We’ve published updated guidance about blogging on GOV.UK. Please go to the new guidance pages to find out how to request a new blog and how to manage a blog. You may also find it useful to read the Government Digital Service (GDS) style guide.
We want to make it as easy as possible for people in government to blog about their work. Blogging helps to open up government; dialogue with our audience improves our own thinking; and often through our work we learn things which can help people grappling with similar problems.
Last month, we launched the GOV.UK blogging platform with a blog on government history.
Now, we’d like to tell you a bit more about what’s involved in getting your own GOV.UK blog.
Who gets a blog?
This decision will largely to be down to departmental Digital Leaders, in the contexts of their digital strategies, rather than GDS. We simply provide the platform.
We would advise, however, that government blogs work best when their purpose is clear; successful examples include those that:
- explain the inner workings of an organisation or team
- focus on developing practice and theory in a particular field
As Neil mentioned previously, generic corporate blogs (eg a ‘Cabinet Office blog’) tend to work less well.
All blog content is owned and coordinated by departments. It is, however, a condition of having a blog on the GDS platform that you:
- Commit to posting regularly. A few interesting articles do not make a blog by themselves (though they may be posts on a blog). If you’re not regularly updating your blog, we’ll ask you to archive it.
- Ensure content is distinct and unique. In particular, don’t overlap with content elsewhere on GOV.UK, or for which there is an existing format (eg news article or policy).
- Follow our points of style.
Running a blog - who’s responsible for what
Every blog must have a named owner, who’ll be the main point of contact with GDS. Often they’ll be within the department digital team (or if not, we'll expect the digital team to ensure that blog owners are meeting their responsibilities).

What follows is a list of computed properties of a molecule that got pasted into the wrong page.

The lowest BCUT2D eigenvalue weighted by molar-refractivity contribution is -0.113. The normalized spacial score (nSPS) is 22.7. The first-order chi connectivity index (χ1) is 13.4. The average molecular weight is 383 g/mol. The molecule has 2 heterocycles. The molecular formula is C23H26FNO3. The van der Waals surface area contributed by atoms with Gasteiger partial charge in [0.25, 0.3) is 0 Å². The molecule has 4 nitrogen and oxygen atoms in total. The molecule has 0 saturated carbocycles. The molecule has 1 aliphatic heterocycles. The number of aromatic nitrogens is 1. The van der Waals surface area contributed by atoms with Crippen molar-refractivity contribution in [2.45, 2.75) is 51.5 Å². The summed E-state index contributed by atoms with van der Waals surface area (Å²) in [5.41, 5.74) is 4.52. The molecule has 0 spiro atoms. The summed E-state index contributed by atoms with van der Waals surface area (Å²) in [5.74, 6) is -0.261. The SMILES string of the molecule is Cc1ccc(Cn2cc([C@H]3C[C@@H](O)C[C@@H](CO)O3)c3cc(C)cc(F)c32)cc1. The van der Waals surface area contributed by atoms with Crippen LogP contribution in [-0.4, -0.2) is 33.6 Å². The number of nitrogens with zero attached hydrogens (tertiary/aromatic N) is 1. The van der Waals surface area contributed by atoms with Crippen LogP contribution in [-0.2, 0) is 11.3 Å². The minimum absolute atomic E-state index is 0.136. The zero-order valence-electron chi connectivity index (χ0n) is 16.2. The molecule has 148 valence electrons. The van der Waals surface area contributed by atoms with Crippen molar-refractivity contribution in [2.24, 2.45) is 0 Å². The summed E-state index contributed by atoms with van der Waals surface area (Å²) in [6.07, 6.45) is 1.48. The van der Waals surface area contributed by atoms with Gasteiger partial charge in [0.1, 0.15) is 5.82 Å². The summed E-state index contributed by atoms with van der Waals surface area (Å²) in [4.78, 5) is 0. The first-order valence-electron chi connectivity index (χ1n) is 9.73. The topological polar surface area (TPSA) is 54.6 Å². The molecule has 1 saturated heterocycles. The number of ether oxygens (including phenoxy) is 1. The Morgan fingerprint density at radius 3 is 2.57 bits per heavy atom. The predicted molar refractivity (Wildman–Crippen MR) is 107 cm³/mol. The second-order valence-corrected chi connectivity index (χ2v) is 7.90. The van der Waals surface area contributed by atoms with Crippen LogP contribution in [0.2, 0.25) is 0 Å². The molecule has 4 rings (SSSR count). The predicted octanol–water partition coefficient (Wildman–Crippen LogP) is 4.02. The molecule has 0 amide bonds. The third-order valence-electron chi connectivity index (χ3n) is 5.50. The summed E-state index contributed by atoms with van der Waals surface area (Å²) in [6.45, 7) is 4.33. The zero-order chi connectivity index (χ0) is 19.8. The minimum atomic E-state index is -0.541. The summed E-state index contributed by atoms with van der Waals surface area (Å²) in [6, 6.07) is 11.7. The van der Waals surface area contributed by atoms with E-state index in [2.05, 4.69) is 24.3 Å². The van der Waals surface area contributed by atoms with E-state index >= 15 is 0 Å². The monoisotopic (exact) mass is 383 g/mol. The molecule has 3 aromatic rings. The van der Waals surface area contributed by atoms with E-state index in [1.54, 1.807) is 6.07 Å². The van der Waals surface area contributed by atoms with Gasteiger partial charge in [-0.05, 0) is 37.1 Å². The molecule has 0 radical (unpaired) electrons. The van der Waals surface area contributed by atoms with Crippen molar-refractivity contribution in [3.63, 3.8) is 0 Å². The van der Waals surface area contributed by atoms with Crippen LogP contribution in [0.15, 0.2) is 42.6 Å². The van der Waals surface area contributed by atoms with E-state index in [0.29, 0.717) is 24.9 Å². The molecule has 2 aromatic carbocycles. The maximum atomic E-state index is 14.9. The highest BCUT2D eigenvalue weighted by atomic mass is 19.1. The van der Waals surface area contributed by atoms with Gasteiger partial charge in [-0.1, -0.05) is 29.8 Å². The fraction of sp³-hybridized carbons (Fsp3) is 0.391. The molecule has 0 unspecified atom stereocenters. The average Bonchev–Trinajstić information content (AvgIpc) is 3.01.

The blog owner will need to:
- Manage and maintain the blog on WordPress. We’ll set up a new blog on WordPress for you, using our standard templates. But you’ll need to do everything else - for example, manage the IA and categories, find images, etc
- Co-ordinate, schedule and quality assure blogposts. The blog owner should ensure that all posts have a named author, and that posts abide by GDS standards and the civil service code.
- Help contributors publish their work. WordPress is pretty easy to use. But you’ll need to teach contributors to use it, we won’t be able to offer training courses
- Establish moderation principles, and ensure contributors abide by them (see below)
- Manage user accounts. We’ll create an administrator role for you, so you can add and manage accounts for your blog editors and contributors.
- Evaluate. We’ll set you up with a Google Analytics account for your blog - use this to find out what works and what doesn’t.
- Promote it. In particular, tweet about it, and get retweets from accounts relevant to your blog's audience
- Maintain the availability and security of the blogging platform
- Manage and prioritise requests for change and additional functionality on the platform
- Signpost or publish technical guidance to digital teams on using the platform
- Set up new blogs and administrator accounts
- Create a Govdelivery account for your blog, so your users get an email each time there’s a new post
Comments and moderation
For the time being, all blog comments should be pre-moderated - that is, read and assessed by you before they are published. Moderators should review and/or publish all comments as quickly as possible.
Each blog should link to:
- guidelines to commenters - these are common across the GOV.UK platform, and will be linked to from the blog footer (they’re currently hosted here)
- a moderation policy to explain the approach taken and likely speed of response (you’re welcome to copy the GDS blog policy)
Blog names and URLs
Blog URLs are in the form xxx.blog.gov.uk.
Your blog name needs to be clearly specific to your organisation. So, for example, the Department of Health’s blog about communication strategy is called healthcomms.blog.gov.uk rather than commsstrategy.blog.gov.uk.
Our default is for non-hyphenated blog names.
How to get a blog
The process for setting up new blogs is as follows:
- Department team asks their Digital Leader (usually via the digital comms team) to approve their request for a blog
- Digital Leader or SPOC uses the internal support form to request that the blog is set up, giving brief details and indicating priority
- We discuss the request with you and then ask you to provide more details on the blog request form
- We approve the request, checking that its proposition doesn’t clash with other parts of GOV.UK, and that its name is consistent with our URL naming convention
- We let you know when your new blog is being scheduled for
Need extra support from GDS?
If your blog proposal potentially involves GDS support above the levels indicated above, please submit your request via the standard PMO process.
What about moving blogs that are already live?
Transition of existing blogs should be managed as part of your overall departmental (ALB) transition programme.
Phew. Sorry for the long post. Hope this is all clear, but do fire away with any questions.